A Co Tyrone man has narrowly avoided prison after he glassed a male to the neck while out celebrating Liverpool FC's Champions League final win two years ago.
Handing down a ten-month sentence suspended for three years at Dungannon Crown Court, Judge Brian Sherrard told Michael Stringer that his behaviour on the night was "poor'' but added that he was prepared to give him a second chance given his childcare and financial support to his partner.
"Over the course of the next three years, should you offend again and commit an indicatable offence, you can be confident that that period of ten months will have to be served,'' said Judge Sherrard.
"You do not belong in this court. It is not the place for you. I do not anticipate seeing you back here again
"But be reassured by this: I am likely to be sitting in this chair in Dungannon for another 20 years and if I do see you back in court, it is highly unlikely that you will not be given a second chance.''
Father-of-one Stringer (28), of Springdale Estate, Dungannon, had pleaded guilty to a single charge of wounding his victim on June 2, 2019.
He had been out celebrating in Hagan’s Bar, Dungannon on Saturday, June 1, 2019 after Liverpool beat Tottenham Hotspur 2-0 in the final of the Champions League in Madrid.
Prosecution barrister Simon Reid said that shortly after midnight, the victim encountered the defendant and they talked together but did not believe the conversation was heated.
The victim reported a short time later that Stringer struck him to his neck and left ear area.
He then noticed blood coming from himself and was attended to by other people and the men parted. Although he knew Stringer, the victim said he was unaware why the defendant would have wanted to assault him.
Later that day, said Mr Reid, Stringer sent the victim a Facebook message saying sorry and that he was disgusted and ashamed of himself and that he did not know how to explain how it had got so out of hand.
He said it was a "moment of madness'' and he regretted it straight away and that he hoped the victim was "ok''.
CCTV footage from the bar showed the two men approach each other and appear to engage in conversation and were close to each other.
Said Mr Reid: "It is not possible from this to determine the nature of the conversation. Stringer then for no apparent reason strikes Sheridan to the head area whilst holding a glass.''
The victim was examined by a doctor, who noted he had a horizontal 4-5 cm wound on the left side of the neck and a similar puncture wound just below that and superficial scratches to the left ear.
In a statement, the victim reported that he still felt pain to his neck, that there was significant scar tissue there and his sleep had been affected.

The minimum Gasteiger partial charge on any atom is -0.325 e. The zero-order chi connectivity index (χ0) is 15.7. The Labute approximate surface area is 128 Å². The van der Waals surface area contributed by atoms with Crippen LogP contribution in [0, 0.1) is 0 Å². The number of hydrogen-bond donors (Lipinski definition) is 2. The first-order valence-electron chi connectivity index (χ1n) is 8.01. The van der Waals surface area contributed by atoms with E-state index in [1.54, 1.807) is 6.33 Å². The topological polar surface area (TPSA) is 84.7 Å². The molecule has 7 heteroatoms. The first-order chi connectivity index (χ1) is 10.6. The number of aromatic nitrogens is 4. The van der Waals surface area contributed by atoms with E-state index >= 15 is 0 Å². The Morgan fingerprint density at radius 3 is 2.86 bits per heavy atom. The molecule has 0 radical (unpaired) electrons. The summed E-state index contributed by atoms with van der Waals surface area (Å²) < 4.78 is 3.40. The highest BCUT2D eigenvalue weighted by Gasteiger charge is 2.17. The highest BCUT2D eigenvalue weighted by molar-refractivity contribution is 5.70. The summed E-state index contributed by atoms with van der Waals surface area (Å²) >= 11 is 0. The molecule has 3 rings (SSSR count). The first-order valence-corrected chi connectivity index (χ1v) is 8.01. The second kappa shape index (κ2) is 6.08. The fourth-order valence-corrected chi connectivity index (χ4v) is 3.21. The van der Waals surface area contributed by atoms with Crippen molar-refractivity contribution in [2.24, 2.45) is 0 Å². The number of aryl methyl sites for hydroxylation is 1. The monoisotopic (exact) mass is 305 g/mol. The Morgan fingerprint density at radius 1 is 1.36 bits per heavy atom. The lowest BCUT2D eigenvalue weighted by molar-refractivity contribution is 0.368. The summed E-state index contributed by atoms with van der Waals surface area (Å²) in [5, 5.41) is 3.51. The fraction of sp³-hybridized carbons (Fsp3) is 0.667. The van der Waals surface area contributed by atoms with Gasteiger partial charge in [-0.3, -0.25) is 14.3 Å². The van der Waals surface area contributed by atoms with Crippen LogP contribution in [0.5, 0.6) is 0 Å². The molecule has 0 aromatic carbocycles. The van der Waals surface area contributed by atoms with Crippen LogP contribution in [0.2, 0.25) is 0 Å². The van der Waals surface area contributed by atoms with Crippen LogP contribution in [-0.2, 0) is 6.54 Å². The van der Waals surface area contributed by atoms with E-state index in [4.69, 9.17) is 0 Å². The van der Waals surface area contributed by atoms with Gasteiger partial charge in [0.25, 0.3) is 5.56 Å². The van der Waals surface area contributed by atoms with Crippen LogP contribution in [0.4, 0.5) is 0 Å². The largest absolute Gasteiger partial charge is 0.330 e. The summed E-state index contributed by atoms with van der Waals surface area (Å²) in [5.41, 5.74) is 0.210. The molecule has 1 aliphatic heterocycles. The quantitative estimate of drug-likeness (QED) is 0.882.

Mr Reid told the court that he has spoken to the victim and the "scarring is still there and it is permanent''.
Following his arrest, Stringer told police that he was in the bar and earlier in the evening the victim tried to start a fight and two of his friends prevented the fight taking place, not once but twice.
"On the third occasion they met, the victim had come close to him, describing this as 'in his face'. He thought he was going to strike him. He was frightened and lashed out. He hit him with a glass. He did not aim for the throat or inflict that type of injury.
"He says he was defending himself and regrets it.
“He became upset at this stage. He said he realised he had the glass after the strike.
“He told police that during the course of the evening he had drank seven to eight pints of beer along with a number of shots of spirits.”
However, the prosecutor said that the victim does not recall the earlier interactions put forward by Stringer or that he was hostile in manner in the final interaction, which CCTV footage could also not resolve.
Stringer, who is the father of a one-year-old son, has a previous conviction in 2010 for a public order offence.
In mitigation, defence barrister Patrick Taggart said there was no question of Stringer "minimising'' his actions and to his credit took to social media the next day and "apologised for his actions''. He added that he was also remorseful for what he had done.
Stringer's partner of eight years and the mother of his young son gave evidence in court today .
The witness, who became tearful at times, told the court that Stringer helped her start up her business and gave her all of his Credit Union savings.
"I started off on my own with one table and chair and I now have three full-time employees. I have expanded recently to a bigger two-storey premises.
"I rely on him to collect our son from childcare, so I can stay on and put in extra hours in the business. Michael puts our child to bed every evening. Since Covid, our son has spent a lot of time with his father, he's a daddy's boy and he calls for him first thing in the morning and not mummy.''
Asked if her partner wasn't there for financial and caring support, she replied: "I would be in debt, all alone and would probably have to close my business.'' She confirmed it would also result in the loss of three full-time employees.
Judge Sherrard said the attack took place in a public bar in a social setting and "this court has grave concerns about people being able to be out peaceably and enjoy an evening without either being threatened, or assaulted or witnesses to an assault''.
The injury was caused by a single blow, he added, it was an isolated and shortlived incident, it was an action which arose "spontaneously'' and had arisen as a result of a "perceived threat'' to a situation the defendant had found himself in.
In determining his ten-month suspended sentence, the judge noted how Stringer's partner and son would cope if he was jailed and the knock-on effects to her business and the potential job losses.
Judge Sherrard ordered Stringer to pay his victim £1,500 in compensation, giving him 26 weeks to pay.